‘The engine just started coughing!’ — Limits of physical performance, aging and career continuity in elite endurance sports

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‘The engine just started coughing!’ — Limits of physical performance, aging and career continuity in elite endurance sports. / Ronkainen, Noora; Ryba, Tatiana; Nesti, Mark.

I: Journal of Aging Studies, Bind 27, Nr. 4, 27 (4), 12.2013, s. 387-397.

Publikation: Bidrag til tidsskrift/Konferencebidrag i tidsskrift /Bidrag til avisTidsskriftartikelForskningpeer review

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Ronkainen, Noora ; Ryba, Tatiana ; Nesti, Mark. / ‘The engine just started coughing!’ — Limits of physical performance, aging and career continuity in elite endurance sports. I: Journal of Aging Studies. 2013 ; Bind 27, Nr. 4. s. 387-397.

Bibtex

@article{18abe00151de408d84c5cbb6d41b88a4,
title = "{\textquoteleft}The engine just started coughing!{\textquoteright} — Limits of physical performance, aging and career continuity in elite endurance sports",
abstract = "This research examines male endurance athletes' experience of aging and/or reaching the perceived limits of physical performance. More specifically, the current study aimed to explore how existential meanings attached to these experiences are connected with athletes' decision-making concerning career continuity and retirement. Life story interviews were conducted with 10 Finnish runners and/or orienteers aged between 25 and 62 and the data was analyzed with an existential-narrative framework. Four major storylines related to aging were identified: The end of an era, putting things in perspective, the attitude has to change and winning was never the only motive. Our results suggest that endurance athletes possess diverse ways of bringing meaning to the experience of aging, both confirming and resisting the dominant cultural narrative of decline. While three athletes' stories confirmed the normativity of retirement when unable to improve their results anymore, other athletes demonstrated career continuity and positive aspects in the late career years, such as lack of competitive anxiety, finding perspective and increased enjoyment in running. We suggest that through awareness of alternative narratives, sport psychology consultants may be able to help their clients to explore new meanings in the potentially challenging and beneficial experiences of aging and athletic retirement.",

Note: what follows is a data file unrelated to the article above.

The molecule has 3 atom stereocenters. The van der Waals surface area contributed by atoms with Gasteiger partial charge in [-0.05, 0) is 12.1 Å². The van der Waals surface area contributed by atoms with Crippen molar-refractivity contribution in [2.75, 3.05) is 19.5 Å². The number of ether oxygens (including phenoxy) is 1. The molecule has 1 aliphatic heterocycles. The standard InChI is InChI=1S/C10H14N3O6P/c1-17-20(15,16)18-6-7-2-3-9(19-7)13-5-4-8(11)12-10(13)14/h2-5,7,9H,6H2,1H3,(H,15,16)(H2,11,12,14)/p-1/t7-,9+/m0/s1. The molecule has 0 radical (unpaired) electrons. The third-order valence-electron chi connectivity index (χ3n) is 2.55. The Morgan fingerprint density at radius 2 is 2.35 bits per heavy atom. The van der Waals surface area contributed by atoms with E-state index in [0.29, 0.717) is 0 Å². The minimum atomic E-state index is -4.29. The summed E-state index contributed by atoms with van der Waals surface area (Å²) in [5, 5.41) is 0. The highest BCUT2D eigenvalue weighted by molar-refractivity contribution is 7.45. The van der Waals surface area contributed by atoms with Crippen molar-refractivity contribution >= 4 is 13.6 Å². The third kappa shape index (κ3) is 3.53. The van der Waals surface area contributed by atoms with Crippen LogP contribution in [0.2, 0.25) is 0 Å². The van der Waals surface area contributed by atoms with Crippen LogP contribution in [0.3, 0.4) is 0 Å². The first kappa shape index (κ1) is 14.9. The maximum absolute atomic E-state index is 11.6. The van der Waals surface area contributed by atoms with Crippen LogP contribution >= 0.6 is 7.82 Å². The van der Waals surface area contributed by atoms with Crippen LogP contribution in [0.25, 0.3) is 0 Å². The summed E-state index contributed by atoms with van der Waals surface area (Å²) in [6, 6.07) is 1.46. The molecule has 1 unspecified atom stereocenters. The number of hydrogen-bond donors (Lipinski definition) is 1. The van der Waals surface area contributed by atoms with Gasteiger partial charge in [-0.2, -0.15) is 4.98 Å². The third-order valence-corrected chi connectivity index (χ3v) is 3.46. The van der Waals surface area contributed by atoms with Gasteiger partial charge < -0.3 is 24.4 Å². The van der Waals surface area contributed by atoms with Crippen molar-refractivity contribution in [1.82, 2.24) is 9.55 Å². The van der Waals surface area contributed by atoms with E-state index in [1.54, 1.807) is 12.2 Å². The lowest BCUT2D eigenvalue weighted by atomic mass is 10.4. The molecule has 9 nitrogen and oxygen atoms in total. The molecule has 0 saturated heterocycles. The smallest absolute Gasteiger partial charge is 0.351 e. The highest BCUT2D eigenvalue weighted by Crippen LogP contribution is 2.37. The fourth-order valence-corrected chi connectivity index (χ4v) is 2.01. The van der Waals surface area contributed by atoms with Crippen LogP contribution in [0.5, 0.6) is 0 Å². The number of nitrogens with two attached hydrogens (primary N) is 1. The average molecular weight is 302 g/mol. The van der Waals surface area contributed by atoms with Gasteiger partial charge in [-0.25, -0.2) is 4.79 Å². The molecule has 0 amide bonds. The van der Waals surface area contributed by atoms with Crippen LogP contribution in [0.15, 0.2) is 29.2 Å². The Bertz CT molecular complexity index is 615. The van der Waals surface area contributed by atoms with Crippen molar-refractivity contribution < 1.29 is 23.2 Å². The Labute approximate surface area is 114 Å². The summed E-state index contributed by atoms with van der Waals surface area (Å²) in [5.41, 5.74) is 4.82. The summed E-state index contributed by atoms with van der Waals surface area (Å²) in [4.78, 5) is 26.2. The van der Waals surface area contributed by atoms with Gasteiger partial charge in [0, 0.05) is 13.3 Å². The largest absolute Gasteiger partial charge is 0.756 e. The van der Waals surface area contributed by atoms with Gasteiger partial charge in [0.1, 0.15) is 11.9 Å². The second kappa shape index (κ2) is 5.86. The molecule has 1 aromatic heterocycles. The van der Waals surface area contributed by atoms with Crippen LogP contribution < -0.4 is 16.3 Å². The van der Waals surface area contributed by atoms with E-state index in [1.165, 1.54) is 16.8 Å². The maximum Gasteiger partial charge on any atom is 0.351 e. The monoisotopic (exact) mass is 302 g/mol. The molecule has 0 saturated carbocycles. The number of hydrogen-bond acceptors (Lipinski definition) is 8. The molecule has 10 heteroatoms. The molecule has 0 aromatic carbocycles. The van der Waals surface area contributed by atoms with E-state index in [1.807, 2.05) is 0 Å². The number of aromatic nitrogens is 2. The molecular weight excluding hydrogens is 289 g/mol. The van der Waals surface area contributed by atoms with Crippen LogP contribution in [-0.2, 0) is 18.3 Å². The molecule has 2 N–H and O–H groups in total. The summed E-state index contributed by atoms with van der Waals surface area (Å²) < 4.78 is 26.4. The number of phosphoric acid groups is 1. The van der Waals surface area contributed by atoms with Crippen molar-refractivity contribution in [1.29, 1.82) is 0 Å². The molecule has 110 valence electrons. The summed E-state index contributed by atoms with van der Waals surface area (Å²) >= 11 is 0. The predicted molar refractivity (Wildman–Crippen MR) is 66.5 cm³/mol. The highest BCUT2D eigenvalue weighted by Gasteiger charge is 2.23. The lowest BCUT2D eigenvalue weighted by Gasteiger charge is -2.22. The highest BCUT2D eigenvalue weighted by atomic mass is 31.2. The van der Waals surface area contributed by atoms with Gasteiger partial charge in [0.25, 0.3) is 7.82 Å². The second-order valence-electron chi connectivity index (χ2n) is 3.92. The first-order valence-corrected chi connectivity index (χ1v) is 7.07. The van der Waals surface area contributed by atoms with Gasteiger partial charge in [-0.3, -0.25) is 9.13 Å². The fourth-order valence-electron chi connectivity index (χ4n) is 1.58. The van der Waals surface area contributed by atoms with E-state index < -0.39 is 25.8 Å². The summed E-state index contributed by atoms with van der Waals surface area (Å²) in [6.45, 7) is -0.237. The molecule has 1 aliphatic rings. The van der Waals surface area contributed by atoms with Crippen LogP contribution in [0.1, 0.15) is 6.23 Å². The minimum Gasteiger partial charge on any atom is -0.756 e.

keywords = "Athletic career, Narrative inquiry, Existentialism, Identity, Endurance sports",
author = "Noora Ronkainen and Tatiana Ryba and Mark Nesti",
year = "2013",
month = dec,
language = "English",
volume = "27",
pages = "387--397",
journal = "Journal of Aging Studies",
issn = "0890-4065",
publisher = "Pergamon Press",
number = "4",

}

RIS

TY - JOUR

T1 - ‘The engine just started coughing!’ — Limits of physical performance, aging and career continuity in elite endurance sports

AU - Ronkainen, Noora

AU - Ryba, Tatiana

AU - Nesti, Mark

PY - 2013/12

Y1 - 2013/12